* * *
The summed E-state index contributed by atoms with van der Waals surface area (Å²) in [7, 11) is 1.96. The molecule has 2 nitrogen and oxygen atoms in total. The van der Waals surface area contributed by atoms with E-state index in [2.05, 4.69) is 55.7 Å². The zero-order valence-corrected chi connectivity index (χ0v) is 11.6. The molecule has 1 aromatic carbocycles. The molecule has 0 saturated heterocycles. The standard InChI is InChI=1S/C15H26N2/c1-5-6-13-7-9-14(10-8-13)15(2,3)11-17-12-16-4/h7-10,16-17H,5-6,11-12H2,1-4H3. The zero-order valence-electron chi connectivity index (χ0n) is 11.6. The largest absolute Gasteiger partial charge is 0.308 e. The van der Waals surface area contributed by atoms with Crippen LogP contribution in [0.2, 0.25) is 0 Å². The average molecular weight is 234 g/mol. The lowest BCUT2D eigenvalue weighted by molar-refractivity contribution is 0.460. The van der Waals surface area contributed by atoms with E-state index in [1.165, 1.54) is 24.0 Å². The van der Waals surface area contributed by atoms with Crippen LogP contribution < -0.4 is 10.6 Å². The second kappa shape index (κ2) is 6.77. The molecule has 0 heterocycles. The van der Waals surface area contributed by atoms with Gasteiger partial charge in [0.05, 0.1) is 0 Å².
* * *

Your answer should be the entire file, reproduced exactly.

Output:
The summed E-state index contributed by atoms with van der Waals surface area (Å²) in [7, 11) is 1.96. The molecule has 2 nitrogen and oxygen atoms in total. The van der Waals surface area contributed by atoms with E-state index in [2.05, 4.69) is 55.7 Å². The zero-order valence-corrected chi connectivity index (χ0v) is 11.6. The molecule has 1 aromatic carbocycles. The molecule has 0 saturated heterocycles. The standard InChI is InChI=1S/C15H26N2/c1-5-6-13-7-9-14(10-8-13)15(2,3)11-17-12-16-4/h7-10,16-17H,5-6,11-12H2,1-4H3. The zero-order valence-electron chi connectivity index (χ0n) is 11.6. The largest absolute Gasteiger partial charge is 0.308 e. The van der Waals surface area contributed by atoms with Crippen LogP contribution in [0.2, 0.25) is 0 Å². The average molecular weight is 234 g/mol. The lowest BCUT2D eigenvalue weighted by molar-refractivity contribution is 0.460. The van der Waals surface area contributed by atoms with E-state index in [1.165, 1.54) is 24.0 Å². The van der Waals surface area contributed by atoms with Crippen LogP contribution < -0.4 is 10.6 Å². The second kappa shape index (κ2) is 6.77. The molecule has 0 heterocycles. The van der Waals surface area contributed by atoms with Gasteiger partial charge in [0.05, 0.1) is 0 Å².